Incorporating an image of the US flag and bolts from houses destroyed by Hurricane Katrina in 2005, Superdome (2023) is a fragmented, traumatic collage exploring the psychogeographic ramifications that can be felt in the New Orleans stadium, which was temporarily used as a refuge in the aftermath of the storm. The work raises questions about how it feels to attend a match at a site of former tragedy.

Marcin Dudek, Superdome (2023). Acrylic paint, paper, image transfer, steel, medical tape, UV varnish on wood and aluminium. 160 x 120 cm. © the artist.

Marcin Dudek, Superdome (2023). Acrylic paint, paper, image transfer, steel, medical tape, UV varnish on wood and aluminium. 160 x 120 cm. © the artist.

In his installation at Edel Assanti, Dudek incorporated another reference to Polish art history. Using spray paint, as ultras would to tag places with their allegiances, Dudek mimicked the blue adhesive tape that neo-avant-garde artist Edward Krasiński began placing across his works, such as No. 124 (1972), to integrate them within the gallery space.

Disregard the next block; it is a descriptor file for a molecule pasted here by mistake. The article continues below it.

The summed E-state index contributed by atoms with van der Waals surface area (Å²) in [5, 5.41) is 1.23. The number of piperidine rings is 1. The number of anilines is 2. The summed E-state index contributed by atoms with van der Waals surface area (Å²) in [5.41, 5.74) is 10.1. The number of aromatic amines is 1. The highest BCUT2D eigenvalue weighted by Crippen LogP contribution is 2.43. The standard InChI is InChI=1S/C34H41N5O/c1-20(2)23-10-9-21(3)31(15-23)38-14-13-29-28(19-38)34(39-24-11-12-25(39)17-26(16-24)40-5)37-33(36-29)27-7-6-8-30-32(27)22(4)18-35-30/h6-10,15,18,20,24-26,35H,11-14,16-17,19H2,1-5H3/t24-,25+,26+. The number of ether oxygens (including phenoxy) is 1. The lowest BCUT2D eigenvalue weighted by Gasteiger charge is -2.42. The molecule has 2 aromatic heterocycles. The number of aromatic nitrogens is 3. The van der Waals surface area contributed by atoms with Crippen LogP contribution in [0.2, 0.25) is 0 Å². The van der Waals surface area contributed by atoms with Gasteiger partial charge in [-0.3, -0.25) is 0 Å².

Dudek also brings hooligan behaviours into physical performances. Flares are an integral part of Eastern European fan culture: on trips to Belgrade and Odessa, I've seen stands engulfed with orange light and smoke. Dudek transports this effect to gallery spaces, dancing with flares until his audiences can no longer see him, and the colourful smoke escapes into the street. One such performance in Poland in 2017 got him arrested: undeterred, two years later, he staged The Crowd Man at the Muzeum Współczesne Wrocław, draping the building in a flag made of football banners and lighting flares on the roof, filling the building with smoke.

Exhibition view: Marcin Dudek, Sing When You Are Winning, KARST (2016).

Exhibition view: Marcin Dudek, Sing When You Are Winning, KARST (2016). Courtesy the artist.

Dudek's history has made him, and his art, fearless. In confronting his audiences with the type of football culture that authorities—intent on making the sport more profitable—have struggled to wipe out, he probes unflinchingly at the dark side of the fundamental human need for belonging. —[O]